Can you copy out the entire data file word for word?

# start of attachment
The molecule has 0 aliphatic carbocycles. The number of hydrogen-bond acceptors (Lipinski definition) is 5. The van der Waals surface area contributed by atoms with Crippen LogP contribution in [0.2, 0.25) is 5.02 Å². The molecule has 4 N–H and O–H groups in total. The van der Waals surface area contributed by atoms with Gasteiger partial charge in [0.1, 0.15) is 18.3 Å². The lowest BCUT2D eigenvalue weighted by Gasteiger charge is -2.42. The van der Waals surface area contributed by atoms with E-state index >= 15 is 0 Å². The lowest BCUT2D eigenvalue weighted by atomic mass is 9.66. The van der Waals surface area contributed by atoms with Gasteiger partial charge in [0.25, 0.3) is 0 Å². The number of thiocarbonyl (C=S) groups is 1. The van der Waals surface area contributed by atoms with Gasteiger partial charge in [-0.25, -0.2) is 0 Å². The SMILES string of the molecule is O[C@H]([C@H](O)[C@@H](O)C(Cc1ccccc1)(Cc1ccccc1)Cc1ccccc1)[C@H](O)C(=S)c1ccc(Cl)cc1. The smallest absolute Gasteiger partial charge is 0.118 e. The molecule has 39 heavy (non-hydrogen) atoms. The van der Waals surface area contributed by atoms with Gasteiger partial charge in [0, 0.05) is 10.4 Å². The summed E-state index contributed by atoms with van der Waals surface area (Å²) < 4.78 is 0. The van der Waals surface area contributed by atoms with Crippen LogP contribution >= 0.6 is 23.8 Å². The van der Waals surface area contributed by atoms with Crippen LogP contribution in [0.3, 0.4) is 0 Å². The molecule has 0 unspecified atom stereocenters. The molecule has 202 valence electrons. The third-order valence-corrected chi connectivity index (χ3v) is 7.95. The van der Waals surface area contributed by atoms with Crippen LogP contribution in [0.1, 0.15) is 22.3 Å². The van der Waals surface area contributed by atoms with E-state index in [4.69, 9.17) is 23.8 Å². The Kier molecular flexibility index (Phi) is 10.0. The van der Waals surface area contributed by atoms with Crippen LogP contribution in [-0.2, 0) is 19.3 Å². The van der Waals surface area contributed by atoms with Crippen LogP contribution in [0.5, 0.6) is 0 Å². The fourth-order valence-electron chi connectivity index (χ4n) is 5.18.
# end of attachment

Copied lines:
The molecule has 0 aliphatic carbocycles. The number of hydrogen-bond acceptors (Lipinski definition) is 5. The van der Waals surface area contributed by atoms with Crippen LogP contribution in [0.2, 0.25) is 5.02 Å². The molecule has 4 N–H and O–H groups in total. The van der Waals surface area contributed by atoms with Gasteiger partial charge in [0.1, 0.15) is 18.3 Å². The lowest BCUT2D eigenvalue weighted by Gasteiger charge is -2.42. The van der Waals surface area contributed by atoms with E-state index >= 15 is 0 Å². The lowest BCUT2D eigenvalue weighted by atomic mass is 9.66. The van der Waals surface area contributed by atoms with Gasteiger partial charge in [0.25, 0.3) is 0 Å². The number of thiocarbonyl (C=S) groups is 1. The van der Waals surface area contributed by atoms with Gasteiger partial charge in [-0.25, -0.2) is 0 Å². The SMILES string of the molecule is O[C@H]([C@H](O)[C@@H](O)C(Cc1ccccc1)(Cc1ccccc1)Cc1ccccc1)[C@H](O)C(=S)c1ccc(Cl)cc1. The smallest absolute Gasteiger partial charge is 0.118 e. The molecule has 39 heavy (non-hydrogen) atoms. The van der Waals surface area contributed by atoms with Gasteiger partial charge in [0, 0.05) is 10.4 Å². The summed E-state index contributed by atoms with van der Waals surface area (Å²) < 4.78 is 0. The van der Waals surface area contributed by atoms with Crippen LogP contribution >= 0.6 is 23.8 Å². The van der Waals surface area contributed by atoms with Crippen LogP contribution in [0.3, 0.4) is 0 Å². The molecule has 0 unspecified atom stereocenters. The molecule has 202 valence electrons. The third-order valence-corrected chi connectivity index (χ3v) is 7.95. The van der Waals surface area contributed by atoms with Crippen LogP contribution in [0.1, 0.15) is 22.3 Å². The van der Waals surface area contributed by atoms with E-state index in [4.69, 9.17) is 23.8 Å². The Kier molecular flexibility index (Phi) is 10.0. The van der Waals surface area contributed by atoms with Crippen LogP contribution in [-0.2, 0) is 19.3 Å². The van der Waals surface area contributed by atoms with Crippen LogP contribution in [0.5, 0.6) is 0 Å². The fourth-order valence-electron chi connectivity index (χ4n) is 5.18.